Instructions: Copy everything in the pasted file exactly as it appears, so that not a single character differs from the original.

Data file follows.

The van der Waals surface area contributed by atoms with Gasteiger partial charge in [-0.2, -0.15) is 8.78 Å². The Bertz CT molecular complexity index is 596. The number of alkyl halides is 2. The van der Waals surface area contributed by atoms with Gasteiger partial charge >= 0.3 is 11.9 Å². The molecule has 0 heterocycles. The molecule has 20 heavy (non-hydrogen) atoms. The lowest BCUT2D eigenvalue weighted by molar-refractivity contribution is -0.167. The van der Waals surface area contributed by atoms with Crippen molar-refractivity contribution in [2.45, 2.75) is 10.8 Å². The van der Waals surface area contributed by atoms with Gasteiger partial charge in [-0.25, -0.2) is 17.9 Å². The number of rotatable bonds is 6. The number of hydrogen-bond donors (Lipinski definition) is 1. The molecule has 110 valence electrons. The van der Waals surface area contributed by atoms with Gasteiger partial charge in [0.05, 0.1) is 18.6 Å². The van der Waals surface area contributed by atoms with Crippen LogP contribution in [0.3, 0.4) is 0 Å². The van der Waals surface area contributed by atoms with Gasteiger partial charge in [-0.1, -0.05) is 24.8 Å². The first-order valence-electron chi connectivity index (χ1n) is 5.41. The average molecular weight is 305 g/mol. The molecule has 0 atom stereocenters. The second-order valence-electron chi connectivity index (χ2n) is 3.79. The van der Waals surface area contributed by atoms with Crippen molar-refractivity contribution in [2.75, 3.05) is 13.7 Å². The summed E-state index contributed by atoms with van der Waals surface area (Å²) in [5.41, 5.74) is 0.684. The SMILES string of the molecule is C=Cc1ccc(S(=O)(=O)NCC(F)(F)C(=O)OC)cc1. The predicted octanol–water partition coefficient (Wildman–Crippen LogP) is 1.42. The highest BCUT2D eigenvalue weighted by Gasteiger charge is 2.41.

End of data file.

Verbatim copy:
The van der Waals surface area contributed by atoms with Gasteiger partial charge in [-0.2, -0.15) is 8.78 Å². The Bertz CT molecular complexity index is 596. The number of alkyl halides is 2. The van der Waals surface area contributed by atoms with Gasteiger partial charge >= 0.3 is 11.9 Å². The molecule has 0 heterocycles. The molecule has 20 heavy (non-hydrogen) atoms. The lowest BCUT2D eigenvalue weighted by molar-refractivity contribution is -0.167. The van der Waals surface area contributed by atoms with Crippen molar-refractivity contribution in [2.45, 2.75) is 10.8 Å². The van der Waals surface area contributed by atoms with Gasteiger partial charge in [-0.25, -0.2) is 17.9 Å². The number of rotatable bonds is 6. The number of hydrogen-bond donors (Lipinski definition) is 1. The molecule has 110 valence electrons. The van der Waals surface area contributed by atoms with Gasteiger partial charge in [0.05, 0.1) is 18.6 Å². The van der Waals surface area contributed by atoms with Crippen LogP contribution in [0.3, 0.4) is 0 Å². The van der Waals surface area contributed by atoms with Gasteiger partial charge in [-0.1, -0.05) is 24.8 Å². The first-order valence-electron chi connectivity index (χ1n) is 5.41. The average molecular weight is 305 g/mol. The molecule has 0 atom stereocenters. The second-order valence-electron chi connectivity index (χ2n) is 3.79. The van der Waals surface area contributed by atoms with Crippen molar-refractivity contribution in [2.75, 3.05) is 13.7 Å². The summed E-state index contributed by atoms with van der Waals surface area (Å²) in [5.41, 5.74) is 0.684. The SMILES string of the molecule is C=Cc1ccc(S(=O)(=O)NCC(F)(F)C(=O)OC)cc1. The predicted octanol–water partition coefficient (Wildman–Crippen LogP) is 1.42. The highest BCUT2D eigenvalue weighted by Gasteiger charge is 2.41.